Insects form a large part of the diet of many birds during the breeding season and are essential for raising offspring. We investigated the most widely used neonicotinoid, which is called “Imidacloprid”. Here in the Netherlands, local populations were significantly smaller in areas with high surface-water concentrations of Imidacloprid. At concentrations of more than 20 nanograms per litre, bird populations declined by 3.5 per cent annually. Additional research revealed that this decline appeared only after the introduction of Imidacloprid to the Netherlands, in the mid-1990s. The birds most affected included Starling, Tree Sparrow and Swallow.
The overall impact on the environment is even greater than has recently been reported and is reminiscent of the effects of insecticides like DDT in the past.”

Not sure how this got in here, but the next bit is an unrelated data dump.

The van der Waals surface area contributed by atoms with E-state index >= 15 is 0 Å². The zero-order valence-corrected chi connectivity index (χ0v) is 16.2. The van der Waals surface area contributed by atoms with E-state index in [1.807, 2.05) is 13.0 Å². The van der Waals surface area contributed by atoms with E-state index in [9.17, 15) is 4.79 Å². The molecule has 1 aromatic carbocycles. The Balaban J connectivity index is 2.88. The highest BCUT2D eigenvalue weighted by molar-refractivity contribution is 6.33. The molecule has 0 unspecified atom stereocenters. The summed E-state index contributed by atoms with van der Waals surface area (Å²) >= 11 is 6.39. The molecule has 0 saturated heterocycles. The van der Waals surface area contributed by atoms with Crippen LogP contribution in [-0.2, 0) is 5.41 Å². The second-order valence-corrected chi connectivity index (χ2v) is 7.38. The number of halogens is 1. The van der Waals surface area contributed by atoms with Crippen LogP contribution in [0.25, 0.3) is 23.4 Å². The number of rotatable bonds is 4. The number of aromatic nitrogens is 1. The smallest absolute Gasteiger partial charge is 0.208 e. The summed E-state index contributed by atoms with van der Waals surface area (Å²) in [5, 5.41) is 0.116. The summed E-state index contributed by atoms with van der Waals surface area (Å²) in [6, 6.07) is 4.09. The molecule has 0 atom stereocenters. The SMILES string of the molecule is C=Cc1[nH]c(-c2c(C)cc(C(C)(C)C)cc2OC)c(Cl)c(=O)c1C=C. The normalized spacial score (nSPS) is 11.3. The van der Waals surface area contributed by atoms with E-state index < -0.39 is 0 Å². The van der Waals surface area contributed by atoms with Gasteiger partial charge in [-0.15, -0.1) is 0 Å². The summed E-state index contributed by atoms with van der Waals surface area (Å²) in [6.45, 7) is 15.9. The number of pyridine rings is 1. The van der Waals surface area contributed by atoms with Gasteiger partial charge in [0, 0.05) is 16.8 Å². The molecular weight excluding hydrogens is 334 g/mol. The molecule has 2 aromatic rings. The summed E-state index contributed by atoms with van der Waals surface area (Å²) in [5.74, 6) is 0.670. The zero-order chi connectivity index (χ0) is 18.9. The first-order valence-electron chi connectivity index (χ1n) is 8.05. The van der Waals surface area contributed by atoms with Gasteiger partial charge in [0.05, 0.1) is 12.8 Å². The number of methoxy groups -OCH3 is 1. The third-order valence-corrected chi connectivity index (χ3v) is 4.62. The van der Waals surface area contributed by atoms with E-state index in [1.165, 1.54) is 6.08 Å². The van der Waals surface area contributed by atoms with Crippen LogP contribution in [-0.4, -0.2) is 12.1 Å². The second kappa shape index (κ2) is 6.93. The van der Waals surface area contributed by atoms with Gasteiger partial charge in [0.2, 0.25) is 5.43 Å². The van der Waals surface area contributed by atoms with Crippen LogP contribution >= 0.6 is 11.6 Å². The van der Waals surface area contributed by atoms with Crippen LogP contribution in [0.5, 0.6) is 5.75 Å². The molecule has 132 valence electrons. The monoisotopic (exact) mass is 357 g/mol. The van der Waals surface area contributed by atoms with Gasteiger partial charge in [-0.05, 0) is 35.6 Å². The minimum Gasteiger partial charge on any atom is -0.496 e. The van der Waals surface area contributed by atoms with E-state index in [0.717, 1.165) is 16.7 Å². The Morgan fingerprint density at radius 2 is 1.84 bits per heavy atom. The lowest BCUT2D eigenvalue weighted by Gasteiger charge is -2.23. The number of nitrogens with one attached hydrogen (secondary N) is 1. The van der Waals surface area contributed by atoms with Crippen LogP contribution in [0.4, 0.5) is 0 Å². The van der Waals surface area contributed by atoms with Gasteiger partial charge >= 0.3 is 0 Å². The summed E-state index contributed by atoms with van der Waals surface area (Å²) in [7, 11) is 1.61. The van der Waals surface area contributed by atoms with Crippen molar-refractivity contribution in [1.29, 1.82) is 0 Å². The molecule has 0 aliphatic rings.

dead bees
The BBC News Environment Correspondent, Matt McGrath, has several times reported similar worries about the declining numbers of valuable insects. In one report, it was argued  that the process of evolution might lead us into some very bad places indeed…

“Neonicotinoids are causing great damage to a wide range of beneficial species and are a key factor in the decline of bees…..the evidence of damage is now conclusive, and the threat to nature is the same as that once posed by the notorious chemical DDT.

When seeds are routinely coated in these chemicals, the resulting plants will then grow up with an inbuilt ability to destroy many species of insect.”

Manufacturers deny totally, of course, that these pesticides are harming bees or any other species (surprise, surprise). Scientists, though, are extremely worried about their use. Professor Goulson, one of a team of 29 researchers, has developed this nightmare scenario one stage further…